One of the biggest questions people have when experiencing and ache or pain is “do I use heat or ice to help eliminate my pain?” Ice and heating pads are among the most common treatments for pain, but are you using them correctly? If done wrong, using ice or heat may do more harm than good.
When to use Ice
Ice is most commonly used for acute recent injuries (within the last 72 hours) where swelling is the issue. Applying an ice pack like ice cubes in a plastic bag or a bag of frozen peas to the injured site can help minimize the swelling, relax the muscles, and reduce bleeding into the tissues to help manage pain. Ice can also be used for conditions like overuse injuries. In this instance, using ice after activity can help control inflammation. Some conditions on when ice is the best to use are:
- After new injuries
- Pulled muscles
When to use Heat
Heat is best used for chronic conditions to help relax and loosen tissues and stimulate blood flow to the affected area. Heat is helpful in improving range of motion in a stiff joint. Don’t use heat right after exercise, an acute injury, or when swelling is involved. Heating the affected area can be accomplished with a heating pad, or a hot wet towel. Some conditions on when heat is the best to use are:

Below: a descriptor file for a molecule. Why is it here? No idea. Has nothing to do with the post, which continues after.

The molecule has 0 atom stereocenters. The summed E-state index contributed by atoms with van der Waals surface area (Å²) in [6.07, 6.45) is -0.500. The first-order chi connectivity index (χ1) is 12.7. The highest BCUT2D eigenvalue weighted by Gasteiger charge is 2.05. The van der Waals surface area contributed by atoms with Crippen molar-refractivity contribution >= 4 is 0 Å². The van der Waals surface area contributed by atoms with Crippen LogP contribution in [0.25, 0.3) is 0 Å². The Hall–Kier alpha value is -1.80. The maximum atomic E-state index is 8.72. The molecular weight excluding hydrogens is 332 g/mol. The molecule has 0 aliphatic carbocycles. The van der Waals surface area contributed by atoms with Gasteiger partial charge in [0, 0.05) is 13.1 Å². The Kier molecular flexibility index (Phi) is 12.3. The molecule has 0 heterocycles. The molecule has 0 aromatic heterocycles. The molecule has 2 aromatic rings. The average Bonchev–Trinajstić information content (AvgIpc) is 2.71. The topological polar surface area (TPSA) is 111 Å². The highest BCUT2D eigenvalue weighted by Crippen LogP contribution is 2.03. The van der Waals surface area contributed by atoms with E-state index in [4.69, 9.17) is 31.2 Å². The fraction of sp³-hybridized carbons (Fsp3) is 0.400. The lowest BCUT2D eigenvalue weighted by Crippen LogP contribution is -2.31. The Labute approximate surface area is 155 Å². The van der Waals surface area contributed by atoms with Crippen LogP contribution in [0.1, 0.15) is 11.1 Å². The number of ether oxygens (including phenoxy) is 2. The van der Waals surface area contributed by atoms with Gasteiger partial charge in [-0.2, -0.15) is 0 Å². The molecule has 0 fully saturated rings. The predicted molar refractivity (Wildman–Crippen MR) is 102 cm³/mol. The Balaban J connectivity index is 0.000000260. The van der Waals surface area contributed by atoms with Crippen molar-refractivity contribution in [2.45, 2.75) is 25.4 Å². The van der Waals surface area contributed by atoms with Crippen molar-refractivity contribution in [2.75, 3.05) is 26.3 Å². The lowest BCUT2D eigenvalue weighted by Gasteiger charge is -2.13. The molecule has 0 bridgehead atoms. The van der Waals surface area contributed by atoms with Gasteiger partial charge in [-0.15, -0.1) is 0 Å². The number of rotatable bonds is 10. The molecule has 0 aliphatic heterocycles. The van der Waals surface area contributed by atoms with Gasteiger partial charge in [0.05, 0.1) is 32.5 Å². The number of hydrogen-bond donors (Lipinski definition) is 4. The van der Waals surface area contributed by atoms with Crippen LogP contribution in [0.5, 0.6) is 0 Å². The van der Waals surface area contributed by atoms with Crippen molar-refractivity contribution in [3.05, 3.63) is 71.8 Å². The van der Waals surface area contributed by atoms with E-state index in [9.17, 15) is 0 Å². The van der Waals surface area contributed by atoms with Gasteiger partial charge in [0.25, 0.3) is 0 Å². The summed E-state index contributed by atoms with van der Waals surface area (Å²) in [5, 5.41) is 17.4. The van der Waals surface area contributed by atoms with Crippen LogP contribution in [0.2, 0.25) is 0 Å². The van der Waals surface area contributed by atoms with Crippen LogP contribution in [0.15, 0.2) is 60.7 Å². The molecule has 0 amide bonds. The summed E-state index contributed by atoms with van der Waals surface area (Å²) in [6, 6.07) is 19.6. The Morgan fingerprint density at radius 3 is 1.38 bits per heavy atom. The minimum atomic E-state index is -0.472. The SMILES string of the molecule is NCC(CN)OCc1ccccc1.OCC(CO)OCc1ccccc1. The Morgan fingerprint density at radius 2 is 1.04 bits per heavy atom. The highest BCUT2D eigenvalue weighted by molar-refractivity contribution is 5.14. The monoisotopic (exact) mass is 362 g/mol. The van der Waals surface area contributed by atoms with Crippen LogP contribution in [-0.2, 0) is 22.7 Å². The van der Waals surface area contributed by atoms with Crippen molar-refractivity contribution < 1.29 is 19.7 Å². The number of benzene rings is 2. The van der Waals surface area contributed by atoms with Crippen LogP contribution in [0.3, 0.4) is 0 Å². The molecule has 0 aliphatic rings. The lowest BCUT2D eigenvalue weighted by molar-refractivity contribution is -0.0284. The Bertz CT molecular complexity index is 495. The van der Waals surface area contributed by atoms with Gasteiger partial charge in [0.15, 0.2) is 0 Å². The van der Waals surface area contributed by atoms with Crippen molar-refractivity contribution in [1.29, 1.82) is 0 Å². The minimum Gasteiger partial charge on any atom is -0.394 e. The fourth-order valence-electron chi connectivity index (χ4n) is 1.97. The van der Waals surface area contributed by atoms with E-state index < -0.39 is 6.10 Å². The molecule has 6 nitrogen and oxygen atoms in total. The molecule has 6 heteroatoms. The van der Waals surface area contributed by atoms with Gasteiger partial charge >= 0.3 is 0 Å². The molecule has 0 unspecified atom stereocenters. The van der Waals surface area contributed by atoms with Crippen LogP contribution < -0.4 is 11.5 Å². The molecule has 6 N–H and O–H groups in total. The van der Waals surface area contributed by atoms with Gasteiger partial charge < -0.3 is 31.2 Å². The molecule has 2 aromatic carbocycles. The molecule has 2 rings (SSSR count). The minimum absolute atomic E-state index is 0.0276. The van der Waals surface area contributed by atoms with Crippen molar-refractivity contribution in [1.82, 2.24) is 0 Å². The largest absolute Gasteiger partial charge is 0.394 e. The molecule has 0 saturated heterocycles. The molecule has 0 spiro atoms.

- Muscle aches
- Chronic back or knee pain
- Sciatica pain
- Joint and muscle stiffness
- Never apply the ice or heat source directly to skin. Wrap the source in a towel or an article of clothing can be worn.
- Do not treat ice or heat for longer than 20 minutes at a time.
- When using ice, check the skin frequently. If the skin becomes bright pink or red, stop immediately.
- Never use heat if there’s swelling or bruising, or if you have poor circulation or no feeling in the affected body part.